WZMQ, Lilly Broadcasting’s new CBS affiliate in Marquette, Mich., spent almost a year turning a 150-year-old building into a 21st century television studio. On Oct. 3, the station started airing nightly newscasts at 6 and 11. “We had to build this whole thing from the ground up,” says Brian Trauring, the EVP at Lilly.
WZMQ in downtown Marquette, on the shore of Lake Superior in the upper peninsula of northern Michigan, starting broadcasting local news on Oct. 3, following a 10-month transformation that turned a 150-year-old building into a 21st century TV studio.
The 150-year-old building is right in the heart of downtown Marquette, and has served many purposes over the years, says Brian Trauring, executive vice president at Lilly Broadcasting, the station’s owner.
From shoe store to restaurant to an Irish tavern, the building was renovated to serve as a TV station starting in January when WZMQ became the CBS affiliate in the market (it also carries MeTV).
“The idea was to purchase a building, hire a staff and get on the air as quickly as we could,” Trauring says.
The fact that the building was right in downtown Marquette was all part of the plan.
“The owner [Lilly Broadcasting] said ‘we want to have a building downtown,’” Trauring says. “I love the idea of having a television station downtown because the other ones are all more or less in the outlying areas.”
During the rehabbing of the structure, “people would just stop in because we are on the main street there and they are curious,” Trauring says. When told it was going to be a TV station, people were supportive. They told Trauring, “Oh this is great.”
Trauring says the historic building “fits with the character of downtown Marquette.”
But transforming an old building into a television station is an expensive, lengthy process. “We had to build this whole thing from the ground up,” Trauring says.
And to start a local TV news operation from scratch took some hiring even though WZMQ is airing newscasts only at 6 and 11 p.m. currently.
Everybody the station has hired for the news team is local to the area, Trauring says. “We thought it was really important because these are people already know and love the community,” he says. “It’s just a charming place and people are very passionate about the area.”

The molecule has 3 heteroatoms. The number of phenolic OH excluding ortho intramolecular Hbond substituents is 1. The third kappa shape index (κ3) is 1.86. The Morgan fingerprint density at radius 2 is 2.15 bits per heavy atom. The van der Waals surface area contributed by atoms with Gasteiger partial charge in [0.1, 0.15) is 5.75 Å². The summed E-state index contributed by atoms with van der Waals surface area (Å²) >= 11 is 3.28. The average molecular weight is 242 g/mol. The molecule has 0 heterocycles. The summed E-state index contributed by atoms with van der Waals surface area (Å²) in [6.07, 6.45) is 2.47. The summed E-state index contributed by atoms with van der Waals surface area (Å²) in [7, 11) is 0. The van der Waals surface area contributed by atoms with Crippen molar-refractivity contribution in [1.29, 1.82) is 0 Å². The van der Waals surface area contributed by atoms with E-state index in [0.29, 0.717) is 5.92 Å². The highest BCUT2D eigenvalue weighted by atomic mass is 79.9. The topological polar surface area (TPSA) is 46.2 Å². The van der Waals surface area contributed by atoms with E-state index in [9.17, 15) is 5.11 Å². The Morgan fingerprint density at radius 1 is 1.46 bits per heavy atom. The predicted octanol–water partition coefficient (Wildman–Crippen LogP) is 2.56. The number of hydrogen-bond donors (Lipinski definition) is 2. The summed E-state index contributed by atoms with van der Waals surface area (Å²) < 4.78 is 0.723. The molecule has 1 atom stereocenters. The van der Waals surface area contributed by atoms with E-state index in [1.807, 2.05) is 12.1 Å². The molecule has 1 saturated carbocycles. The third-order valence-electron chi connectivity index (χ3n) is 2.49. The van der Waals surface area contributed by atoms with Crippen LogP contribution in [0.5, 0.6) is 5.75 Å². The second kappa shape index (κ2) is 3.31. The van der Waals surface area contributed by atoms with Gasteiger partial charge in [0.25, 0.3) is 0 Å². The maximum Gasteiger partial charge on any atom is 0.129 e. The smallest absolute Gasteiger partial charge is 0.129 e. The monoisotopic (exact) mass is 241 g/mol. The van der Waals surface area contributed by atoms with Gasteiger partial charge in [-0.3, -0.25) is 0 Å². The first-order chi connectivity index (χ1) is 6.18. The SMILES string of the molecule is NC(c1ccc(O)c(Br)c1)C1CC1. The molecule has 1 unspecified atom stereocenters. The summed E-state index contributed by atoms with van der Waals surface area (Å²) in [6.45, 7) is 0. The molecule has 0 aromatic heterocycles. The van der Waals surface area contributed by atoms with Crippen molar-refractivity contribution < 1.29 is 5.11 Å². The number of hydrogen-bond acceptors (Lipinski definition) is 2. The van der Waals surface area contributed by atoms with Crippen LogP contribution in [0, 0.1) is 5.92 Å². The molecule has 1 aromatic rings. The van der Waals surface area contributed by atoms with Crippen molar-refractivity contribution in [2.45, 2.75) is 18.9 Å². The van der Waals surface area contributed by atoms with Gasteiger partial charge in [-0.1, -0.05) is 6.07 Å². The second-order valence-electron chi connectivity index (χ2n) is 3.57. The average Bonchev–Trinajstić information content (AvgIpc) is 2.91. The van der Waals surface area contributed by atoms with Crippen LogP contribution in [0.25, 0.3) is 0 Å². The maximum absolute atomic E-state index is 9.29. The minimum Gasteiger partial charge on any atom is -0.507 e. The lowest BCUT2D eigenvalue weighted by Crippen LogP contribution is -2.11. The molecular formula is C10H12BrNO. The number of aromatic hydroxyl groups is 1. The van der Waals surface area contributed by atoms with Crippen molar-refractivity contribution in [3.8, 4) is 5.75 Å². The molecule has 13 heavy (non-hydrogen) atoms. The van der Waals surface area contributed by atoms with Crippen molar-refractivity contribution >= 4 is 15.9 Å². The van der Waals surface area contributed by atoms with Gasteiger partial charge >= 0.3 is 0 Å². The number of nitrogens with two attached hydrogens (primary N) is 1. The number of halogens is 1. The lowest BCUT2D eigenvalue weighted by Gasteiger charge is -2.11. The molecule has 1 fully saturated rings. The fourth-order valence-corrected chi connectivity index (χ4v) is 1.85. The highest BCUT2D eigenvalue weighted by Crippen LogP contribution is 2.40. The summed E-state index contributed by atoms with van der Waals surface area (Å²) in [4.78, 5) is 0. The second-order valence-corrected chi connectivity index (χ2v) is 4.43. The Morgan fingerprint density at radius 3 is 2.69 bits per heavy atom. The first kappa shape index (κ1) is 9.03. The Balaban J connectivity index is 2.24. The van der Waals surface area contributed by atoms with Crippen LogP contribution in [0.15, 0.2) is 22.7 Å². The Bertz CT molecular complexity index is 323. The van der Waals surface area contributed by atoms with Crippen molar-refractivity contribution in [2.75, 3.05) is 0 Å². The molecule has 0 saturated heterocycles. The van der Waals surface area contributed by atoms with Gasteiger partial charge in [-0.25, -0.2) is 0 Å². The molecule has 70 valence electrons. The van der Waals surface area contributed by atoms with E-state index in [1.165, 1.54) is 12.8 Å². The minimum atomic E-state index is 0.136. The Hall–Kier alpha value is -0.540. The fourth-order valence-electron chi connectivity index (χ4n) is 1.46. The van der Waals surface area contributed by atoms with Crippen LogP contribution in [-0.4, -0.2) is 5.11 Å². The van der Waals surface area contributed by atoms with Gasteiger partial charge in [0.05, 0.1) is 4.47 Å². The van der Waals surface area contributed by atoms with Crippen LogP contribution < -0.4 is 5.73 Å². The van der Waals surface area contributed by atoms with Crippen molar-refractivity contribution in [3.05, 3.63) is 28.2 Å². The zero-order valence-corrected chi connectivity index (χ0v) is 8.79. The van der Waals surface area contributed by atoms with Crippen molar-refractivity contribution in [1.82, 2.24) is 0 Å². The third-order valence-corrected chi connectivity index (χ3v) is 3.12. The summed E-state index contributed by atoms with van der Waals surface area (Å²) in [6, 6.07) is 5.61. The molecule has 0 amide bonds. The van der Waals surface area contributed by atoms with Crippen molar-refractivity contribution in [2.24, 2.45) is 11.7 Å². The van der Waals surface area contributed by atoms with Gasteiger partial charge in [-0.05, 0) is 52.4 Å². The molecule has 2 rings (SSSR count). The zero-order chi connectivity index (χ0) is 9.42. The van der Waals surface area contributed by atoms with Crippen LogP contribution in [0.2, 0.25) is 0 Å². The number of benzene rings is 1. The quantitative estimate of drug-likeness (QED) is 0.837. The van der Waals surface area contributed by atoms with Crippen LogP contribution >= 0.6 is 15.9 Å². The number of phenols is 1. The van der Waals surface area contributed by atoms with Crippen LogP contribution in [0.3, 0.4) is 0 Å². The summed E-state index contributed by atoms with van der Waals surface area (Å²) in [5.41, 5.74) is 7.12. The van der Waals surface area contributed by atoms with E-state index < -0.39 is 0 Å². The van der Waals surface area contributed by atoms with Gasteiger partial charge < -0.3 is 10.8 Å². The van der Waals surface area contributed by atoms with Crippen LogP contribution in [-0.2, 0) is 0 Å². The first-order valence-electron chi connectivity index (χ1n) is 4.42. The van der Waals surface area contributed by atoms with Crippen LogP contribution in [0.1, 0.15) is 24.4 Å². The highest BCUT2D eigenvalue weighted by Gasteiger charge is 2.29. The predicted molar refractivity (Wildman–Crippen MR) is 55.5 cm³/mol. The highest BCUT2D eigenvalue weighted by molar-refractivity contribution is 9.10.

The station hired a veteran anchor who worked at another station in the market, Sarah Blakely, and a meteorologist, Karl Bohnak, who spent 30 years in the market at another station. “We have some familiar names that helped establish credibility,” Trauring says. In addition, the station hired other people who either worked in TV or radio and some who didn’t have TV experience, he says, including students from Northern Michigan University in Marquette, which has a strong broadcast and journalism program and a PBS station.
The students work part-time while going to school and handle the technical parts of the station’s broadcasting, while also providing part of the news coverage content, Trauring says.
Promotion for the station started at halftime of the Green Bay Packers game CBS aired on October 2rd. The Packers have a huge fan base in Marquette, so WZMQ “put together a highly produced spot to introduce ourselves to the community and what our team is doing,” Trauring says.
“The support from the community has been fantastic,” he says. “We have gotten a lot of nice Facebook comments, and a lot of nice emails.”
Trauring says the station is not done hiring, and is looking to expand.
“I am really proud of what we have achieved” he says. “It has worked out really quite well.”